“My children went back to school in September, and I tried to make up for lost time with clients but by the beginning of October it was clear cases were on the rise again and with rumours circulating of the half term circuit break I took the decision to cancel all future appointments.
“To me, a second wave was inevitable, and I did not want clients to bring COVID to me, nor did I want to be responsible for passing anything on that my children were bringing home from school.
“When the November lockdown was announced it was obvious to me that I would not be working again until COVID was properly under control, probably through vaccination.
“So, during November I was in lockdown with children at school but no business to run. I spent a lot of time reading books relating to menstrual health as this is one area of wellbeing I find fascinating. It is intricately linked to your mental and physical health and many different factors can impact your menstrual cycle, including period poverty.
“Period poverty is the term used to describe not being able to afford sanitary products or experiencing stigma or shame around your period. It affects a significant number of women in the UK.
“It was during this time that Scotland passed their bill to make all sanitary products free and it sparked a lot of discussion with my daughter, Cara. We decided that we would try and make some people’s lives a little easier in the run up to Christmas by making period boxes that would give them the sanitary products they needed for a clean and comfortable period over the Christmas holidays.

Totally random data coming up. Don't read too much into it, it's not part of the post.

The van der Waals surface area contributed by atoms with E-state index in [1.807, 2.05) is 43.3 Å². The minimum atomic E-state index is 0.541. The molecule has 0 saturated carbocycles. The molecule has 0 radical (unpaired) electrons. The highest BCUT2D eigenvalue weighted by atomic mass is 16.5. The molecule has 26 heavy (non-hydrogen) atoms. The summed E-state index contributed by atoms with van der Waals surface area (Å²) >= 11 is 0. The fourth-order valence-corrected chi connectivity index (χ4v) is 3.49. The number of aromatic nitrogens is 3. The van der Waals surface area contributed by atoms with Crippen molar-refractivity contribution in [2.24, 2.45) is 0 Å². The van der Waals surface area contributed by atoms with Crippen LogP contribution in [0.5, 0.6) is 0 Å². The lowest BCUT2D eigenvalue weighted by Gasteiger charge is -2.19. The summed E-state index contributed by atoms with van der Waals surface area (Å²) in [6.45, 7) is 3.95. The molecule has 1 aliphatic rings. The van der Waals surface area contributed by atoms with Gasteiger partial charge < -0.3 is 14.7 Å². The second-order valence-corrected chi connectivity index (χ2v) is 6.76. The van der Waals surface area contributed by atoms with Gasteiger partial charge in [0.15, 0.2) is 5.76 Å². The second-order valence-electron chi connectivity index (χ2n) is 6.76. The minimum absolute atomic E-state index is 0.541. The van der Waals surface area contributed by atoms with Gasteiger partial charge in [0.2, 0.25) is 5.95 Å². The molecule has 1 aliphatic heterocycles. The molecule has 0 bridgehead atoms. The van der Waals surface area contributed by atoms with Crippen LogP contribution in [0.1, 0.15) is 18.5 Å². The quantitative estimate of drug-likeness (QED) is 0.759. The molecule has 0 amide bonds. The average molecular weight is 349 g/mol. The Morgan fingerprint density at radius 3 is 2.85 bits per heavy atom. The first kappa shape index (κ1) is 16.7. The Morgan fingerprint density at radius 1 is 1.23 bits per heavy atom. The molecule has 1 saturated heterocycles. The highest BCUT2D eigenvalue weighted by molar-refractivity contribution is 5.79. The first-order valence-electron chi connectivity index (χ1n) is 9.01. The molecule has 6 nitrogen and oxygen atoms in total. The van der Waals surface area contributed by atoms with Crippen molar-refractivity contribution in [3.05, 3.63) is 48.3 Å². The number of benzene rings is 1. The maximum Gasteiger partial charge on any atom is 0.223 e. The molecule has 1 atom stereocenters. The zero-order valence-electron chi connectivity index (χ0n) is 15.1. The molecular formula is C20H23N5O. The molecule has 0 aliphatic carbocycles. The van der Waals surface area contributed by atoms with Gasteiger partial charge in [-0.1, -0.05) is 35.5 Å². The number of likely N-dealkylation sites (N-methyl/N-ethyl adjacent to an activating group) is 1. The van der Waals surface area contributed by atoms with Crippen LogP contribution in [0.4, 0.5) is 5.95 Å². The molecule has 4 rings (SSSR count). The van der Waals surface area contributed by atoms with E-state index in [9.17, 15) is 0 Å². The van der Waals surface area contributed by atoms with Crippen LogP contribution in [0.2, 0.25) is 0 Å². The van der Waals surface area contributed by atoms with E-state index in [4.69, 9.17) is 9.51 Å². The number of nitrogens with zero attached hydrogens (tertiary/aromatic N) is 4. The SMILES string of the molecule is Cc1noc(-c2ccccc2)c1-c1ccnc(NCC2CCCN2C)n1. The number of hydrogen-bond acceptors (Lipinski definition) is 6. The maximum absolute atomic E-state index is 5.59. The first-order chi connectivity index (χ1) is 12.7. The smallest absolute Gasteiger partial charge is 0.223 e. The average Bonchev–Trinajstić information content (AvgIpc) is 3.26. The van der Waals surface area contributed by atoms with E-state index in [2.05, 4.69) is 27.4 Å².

“We set up a Facebook page to promote our project, which we called All Yours, and we were overwhelmed with support for our boxes.
“Through delivering our boxes to the West Berkshire Food Bank we met Fran and Rosie who were incredibly supportive of our idea and gave me the confidence to continue with the All Yours project once the Christmas period was over.
“We were being contacted by women through our Facebook page asking for help and the obvious next step was to set up a website which would allow people to request boxes from us and tell us specifically what they needed. With the website up and running we saw a jump in requests for help and the stories that were being shared with us meant there was no way we could just stop.
“We had people volunteering to help and I had plenty of time on my hands so turning All Yours into formal entity and continuing to provide people with the sanitary products they need, was just the obvious next step.
“So, during the third period of national lockdown, I spoke to more people over the phone and online than I had during the rest of the year combined. I found a cause and a purpose that lights me up and it is something that I can share and work on with my family.
“Interestingly, several of my other friends have had to rethink their futures due to COVID and it has been a positive experience for them as well. One has written a book which has just been published and another has started a candle making business which has skyrocketed. None of us had even considered a career change prior to the pandemic, never mind expected it to be a necessity.”
You can find out more about All Yours at www.periodbox.uk or you can donate to them via the Good Exchange.